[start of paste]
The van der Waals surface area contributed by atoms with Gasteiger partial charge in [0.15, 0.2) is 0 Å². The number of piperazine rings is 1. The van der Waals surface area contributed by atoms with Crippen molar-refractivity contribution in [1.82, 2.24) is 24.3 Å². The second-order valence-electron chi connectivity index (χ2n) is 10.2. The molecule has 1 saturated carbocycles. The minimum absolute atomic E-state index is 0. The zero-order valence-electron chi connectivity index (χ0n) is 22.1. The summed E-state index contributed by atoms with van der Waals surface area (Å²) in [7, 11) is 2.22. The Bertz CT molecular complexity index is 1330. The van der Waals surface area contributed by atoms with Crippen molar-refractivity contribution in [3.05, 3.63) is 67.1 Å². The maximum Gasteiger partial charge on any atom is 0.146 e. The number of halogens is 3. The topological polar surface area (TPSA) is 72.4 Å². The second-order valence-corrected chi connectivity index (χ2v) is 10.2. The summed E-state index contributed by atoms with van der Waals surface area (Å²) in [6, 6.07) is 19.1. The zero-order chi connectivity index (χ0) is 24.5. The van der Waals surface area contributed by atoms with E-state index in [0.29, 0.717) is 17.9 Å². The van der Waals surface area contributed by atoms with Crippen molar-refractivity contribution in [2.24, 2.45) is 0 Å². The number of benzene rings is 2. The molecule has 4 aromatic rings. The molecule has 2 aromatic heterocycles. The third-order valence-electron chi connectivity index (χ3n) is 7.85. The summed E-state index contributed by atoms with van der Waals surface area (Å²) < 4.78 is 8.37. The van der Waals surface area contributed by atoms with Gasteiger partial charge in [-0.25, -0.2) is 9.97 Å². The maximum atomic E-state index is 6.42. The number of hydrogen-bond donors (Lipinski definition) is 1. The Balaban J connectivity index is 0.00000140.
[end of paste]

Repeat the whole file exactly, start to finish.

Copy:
The van der Waals surface area contributed by atoms with Gasteiger partial charge in [0.15, 0.2) is 0 Å². The number of piperazine rings is 1. The van der Waals surface area contributed by atoms with Crippen molar-refractivity contribution in [1.82, 2.24) is 24.3 Å². The second-order valence-electron chi connectivity index (χ2n) is 10.2. The molecule has 1 saturated carbocycles. The minimum absolute atomic E-state index is 0. The zero-order valence-electron chi connectivity index (χ0n) is 22.1. The summed E-state index contributed by atoms with van der Waals surface area (Å²) in [7, 11) is 2.22. The Bertz CT molecular complexity index is 1330. The van der Waals surface area contributed by atoms with Crippen molar-refractivity contribution in [3.05, 3.63) is 67.1 Å². The maximum Gasteiger partial charge on any atom is 0.146 e. The number of halogens is 3. The topological polar surface area (TPSA) is 72.4 Å². The second-order valence-corrected chi connectivity index (χ2v) is 10.2. The summed E-state index contributed by atoms with van der Waals surface area (Å²) in [6, 6.07) is 19.1. The zero-order chi connectivity index (χ0) is 24.5. The van der Waals surface area contributed by atoms with E-state index in [0.29, 0.717) is 17.9 Å². The van der Waals surface area contributed by atoms with Crippen molar-refractivity contribution in [2.24, 2.45) is 0 Å². The number of benzene rings is 2. The molecule has 4 aromatic rings. The molecule has 2 aromatic heterocycles. The third-order valence-electron chi connectivity index (χ3n) is 7.85. The summed E-state index contributed by atoms with van der Waals surface area (Å²) < 4.78 is 8.37. The van der Waals surface area contributed by atoms with Gasteiger partial charge in [-0.25, -0.2) is 9.97 Å². The maximum atomic E-state index is 6.42. The number of hydrogen-bond donors (Lipinski definition) is 1. The Balaban J connectivity index is 0.00000140.